Welcome to 90 Cubed Rule

This website is Matthew Lasar’s repository of history, memory, and obsessive compulsive issue tracking. It is also where he keeps the syllabi for the courses he teaches at UC Santa Cruz.

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Big Donald and his Little Trumps

Trump dolls

Like everybody else, I am grazing my way through various articles that try to explain the Donald Trump movement, beginning with everybody’s favorite thinkin’ feller, Thomas Frank. He’s got a piece in The Guardian titled “Millions of ordinary Americans support Donald Trump: Here’s why.” The “ordinary Americans” are the white working class. The “here’s why” is trade.

“Many of Trump’s followers are bigots, no doubt,” Frank notes, “but many more are probably excited by the prospect of a president who seems to mean it when he denounces our trade agreements and promises to bring the hammer down on the CEO that fired you and wrecked your town.”

Frank questions viewing Trump’s supporters through what might be described as the “liberal gaze,” in which bicoastal types notice their racism, sexism, and nativism first and  alarm at the hemorrhaging of jobs last, if at all. “Our left party [aka the Democratic Party] in America . . . chose long ago to turn its back on these people’s concerns, making itself instead into the tribune of the enlightened professional class,” he complains to The Guardian’s UK readers, “a ‘creative class’ that makes innovative things like derivative securities and smartphone apps.”

Oddly, Frank identifies himself as an advocate for these forgotten people, then quotes none of them in his essay. To be fair, he’s got the comments of a couple of union leaders in the piece, along with a union sponsored study that vaguely supports his argument. But you would think he would actually talk to a bona fide Trump supporter or two before lecturing the “Clinton Democrats” he caricatures to do the same. Continue reading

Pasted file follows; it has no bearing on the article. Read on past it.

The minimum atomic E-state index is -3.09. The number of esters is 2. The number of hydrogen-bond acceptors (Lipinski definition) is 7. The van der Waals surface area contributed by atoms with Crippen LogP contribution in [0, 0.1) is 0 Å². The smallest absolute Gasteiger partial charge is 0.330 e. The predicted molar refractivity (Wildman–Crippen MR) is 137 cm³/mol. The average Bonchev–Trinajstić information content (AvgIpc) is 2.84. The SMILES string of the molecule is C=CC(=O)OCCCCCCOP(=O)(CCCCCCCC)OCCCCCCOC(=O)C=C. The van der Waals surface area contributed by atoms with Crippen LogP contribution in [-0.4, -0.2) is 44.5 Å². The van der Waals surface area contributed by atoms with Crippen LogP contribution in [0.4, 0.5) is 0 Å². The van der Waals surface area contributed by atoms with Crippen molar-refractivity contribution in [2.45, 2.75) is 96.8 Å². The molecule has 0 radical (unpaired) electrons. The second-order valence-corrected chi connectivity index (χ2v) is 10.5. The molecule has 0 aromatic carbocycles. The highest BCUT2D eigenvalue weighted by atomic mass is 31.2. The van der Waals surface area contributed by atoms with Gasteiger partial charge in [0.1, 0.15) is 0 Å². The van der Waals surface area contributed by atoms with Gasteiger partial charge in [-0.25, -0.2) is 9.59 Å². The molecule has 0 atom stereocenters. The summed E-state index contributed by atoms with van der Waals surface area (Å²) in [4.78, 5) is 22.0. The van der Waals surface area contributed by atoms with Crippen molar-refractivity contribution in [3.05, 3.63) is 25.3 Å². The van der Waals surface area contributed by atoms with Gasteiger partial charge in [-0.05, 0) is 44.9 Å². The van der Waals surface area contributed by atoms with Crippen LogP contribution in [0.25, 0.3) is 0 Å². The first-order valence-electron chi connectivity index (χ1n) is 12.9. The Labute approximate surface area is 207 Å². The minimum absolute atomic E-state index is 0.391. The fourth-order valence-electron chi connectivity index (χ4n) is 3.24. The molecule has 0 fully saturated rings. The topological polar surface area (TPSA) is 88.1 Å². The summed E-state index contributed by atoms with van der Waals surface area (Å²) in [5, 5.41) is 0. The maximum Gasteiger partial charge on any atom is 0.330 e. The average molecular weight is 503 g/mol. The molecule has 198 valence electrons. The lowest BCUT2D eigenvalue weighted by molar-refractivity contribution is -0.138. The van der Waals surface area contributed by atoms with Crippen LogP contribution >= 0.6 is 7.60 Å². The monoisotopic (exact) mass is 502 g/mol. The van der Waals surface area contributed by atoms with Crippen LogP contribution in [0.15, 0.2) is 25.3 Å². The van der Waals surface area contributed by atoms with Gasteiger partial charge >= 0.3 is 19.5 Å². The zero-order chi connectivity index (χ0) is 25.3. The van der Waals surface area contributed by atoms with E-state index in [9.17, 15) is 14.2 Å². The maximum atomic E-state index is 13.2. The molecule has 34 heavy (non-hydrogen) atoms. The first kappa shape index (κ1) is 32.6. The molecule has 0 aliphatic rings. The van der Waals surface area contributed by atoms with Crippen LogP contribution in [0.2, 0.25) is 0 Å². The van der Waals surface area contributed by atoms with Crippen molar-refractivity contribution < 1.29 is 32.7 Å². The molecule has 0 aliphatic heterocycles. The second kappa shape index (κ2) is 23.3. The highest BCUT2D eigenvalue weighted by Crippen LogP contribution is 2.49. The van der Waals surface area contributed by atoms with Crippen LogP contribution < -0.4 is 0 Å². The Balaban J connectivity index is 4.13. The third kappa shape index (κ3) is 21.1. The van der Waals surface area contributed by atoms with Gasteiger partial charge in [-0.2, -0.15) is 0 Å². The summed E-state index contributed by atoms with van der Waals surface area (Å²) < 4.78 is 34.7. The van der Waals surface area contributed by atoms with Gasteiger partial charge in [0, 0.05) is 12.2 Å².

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Is Brexit the beginning of the decline of international English?

When it comes to the great Brexit controversy, everyone is quoting the late Tony Judt, so why can’t I? Here’s an excerpt from his masterpiecePostwar: A history of Europe since 1945.

“The present author can vouch for both the necessity and sufficiency of French as a medium of communication among students from Barcelona to Istanbul as recently as the year 1970.” But:

“Within thirty years all that had changed. By the year 2000, French had ceased to be a reliable medium of international communication even among elites. Only in the UK, Ireland and Romania was it the recommended choice for schoolchildren embarking on a first foreign language – everyone else learned English.”

I wonder how long this dominance will last if London loses its perch as the financial gateway to Europe, a possibility if the United Kingdom really quits the European Union. It’s not like I’m expecting everyone to start learning French or German again. On the other hand, if the French-to-English transition can happen in just three decades, so can something else starting now (or close to now), I guess.

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The hottest historical figures of the global Cold War? and the winners are . . .

JFK with daughter Caroline.

JFK with daughter Caroline.

In the final exam for my Global Cold War class, I give my students a two point bonus question: who was the hottest historical figure of the Cold War? I allow them to define “hot” any way that they wish: in terms of brilliance, looks, leadership, intellect, charisma, or style.